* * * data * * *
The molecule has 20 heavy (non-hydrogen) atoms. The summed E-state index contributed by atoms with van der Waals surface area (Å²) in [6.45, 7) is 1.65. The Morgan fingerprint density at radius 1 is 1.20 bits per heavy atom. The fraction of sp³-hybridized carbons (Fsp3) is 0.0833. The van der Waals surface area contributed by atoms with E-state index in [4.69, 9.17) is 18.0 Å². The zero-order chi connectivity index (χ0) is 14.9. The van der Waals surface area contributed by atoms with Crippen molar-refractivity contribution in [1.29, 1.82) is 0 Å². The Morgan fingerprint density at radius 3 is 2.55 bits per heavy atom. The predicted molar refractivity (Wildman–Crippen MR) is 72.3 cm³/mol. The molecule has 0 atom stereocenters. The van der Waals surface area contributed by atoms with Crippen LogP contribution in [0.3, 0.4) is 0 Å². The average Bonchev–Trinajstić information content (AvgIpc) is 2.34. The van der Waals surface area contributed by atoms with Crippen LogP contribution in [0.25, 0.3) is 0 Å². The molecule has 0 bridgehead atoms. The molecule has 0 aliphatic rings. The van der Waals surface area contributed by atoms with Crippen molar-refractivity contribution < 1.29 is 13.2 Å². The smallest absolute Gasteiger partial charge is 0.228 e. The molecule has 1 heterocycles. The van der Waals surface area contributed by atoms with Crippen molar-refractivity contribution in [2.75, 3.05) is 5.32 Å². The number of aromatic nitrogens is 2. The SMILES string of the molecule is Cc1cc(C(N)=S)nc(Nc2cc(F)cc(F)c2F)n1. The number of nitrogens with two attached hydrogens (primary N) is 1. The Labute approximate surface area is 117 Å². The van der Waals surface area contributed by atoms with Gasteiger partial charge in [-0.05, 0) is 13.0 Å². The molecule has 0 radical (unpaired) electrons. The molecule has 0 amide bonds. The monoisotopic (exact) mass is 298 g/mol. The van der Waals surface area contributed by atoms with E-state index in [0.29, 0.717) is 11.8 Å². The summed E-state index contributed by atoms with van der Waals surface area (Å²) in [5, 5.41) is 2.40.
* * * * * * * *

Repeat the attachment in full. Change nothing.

The molecule has 20 heavy (non-hydrogen) atoms. The summed E-state index contributed by atoms with van der Waals surface area (Å²) in [6.45, 7) is 1.65. The Morgan fingerprint density at radius 1 is 1.20 bits per heavy atom. The fraction of sp³-hybridized carbons (Fsp3) is 0.0833. The van der Waals surface area contributed by atoms with E-state index in [4.69, 9.17) is 18.0 Å². The zero-order chi connectivity index (χ0) is 14.9. The van der Waals surface area contributed by atoms with Crippen molar-refractivity contribution in [1.29, 1.82) is 0 Å². The Morgan fingerprint density at radius 3 is 2.55 bits per heavy atom. The predicted molar refractivity (Wildman–Crippen MR) is 72.3 cm³/mol. The molecule has 0 atom stereocenters. The van der Waals surface area contributed by atoms with Crippen LogP contribution in [0.3, 0.4) is 0 Å². The average Bonchev–Trinajstić information content (AvgIpc) is 2.34. The van der Waals surface area contributed by atoms with Crippen LogP contribution in [0.25, 0.3) is 0 Å². The molecule has 0 bridgehead atoms. The molecule has 0 aliphatic rings. The van der Waals surface area contributed by atoms with Crippen molar-refractivity contribution < 1.29 is 13.2 Å². The smallest absolute Gasteiger partial charge is 0.228 e. The molecule has 1 heterocycles. The van der Waals surface area contributed by atoms with Crippen molar-refractivity contribution in [2.75, 3.05) is 5.32 Å². The number of aromatic nitrogens is 2. The SMILES string of the molecule is Cc1cc(C(N)=S)nc(Nc2cc(F)cc(F)c2F)n1. The number of nitrogens with two attached hydrogens (primary N) is 1. The Labute approximate surface area is 117 Å². The van der Waals surface area contributed by atoms with Gasteiger partial charge in [-0.05, 0) is 13.0 Å². The molecule has 0 radical (unpaired) electrons. The molecule has 0 amide bonds. The monoisotopic (exact) mass is 298 g/mol. The van der Waals surface area contributed by atoms with E-state index in [0.29, 0.717) is 11.8 Å². The summed E-state index contributed by atoms with van der Waals surface area (Å²) in [5, 5.41) is 2.40.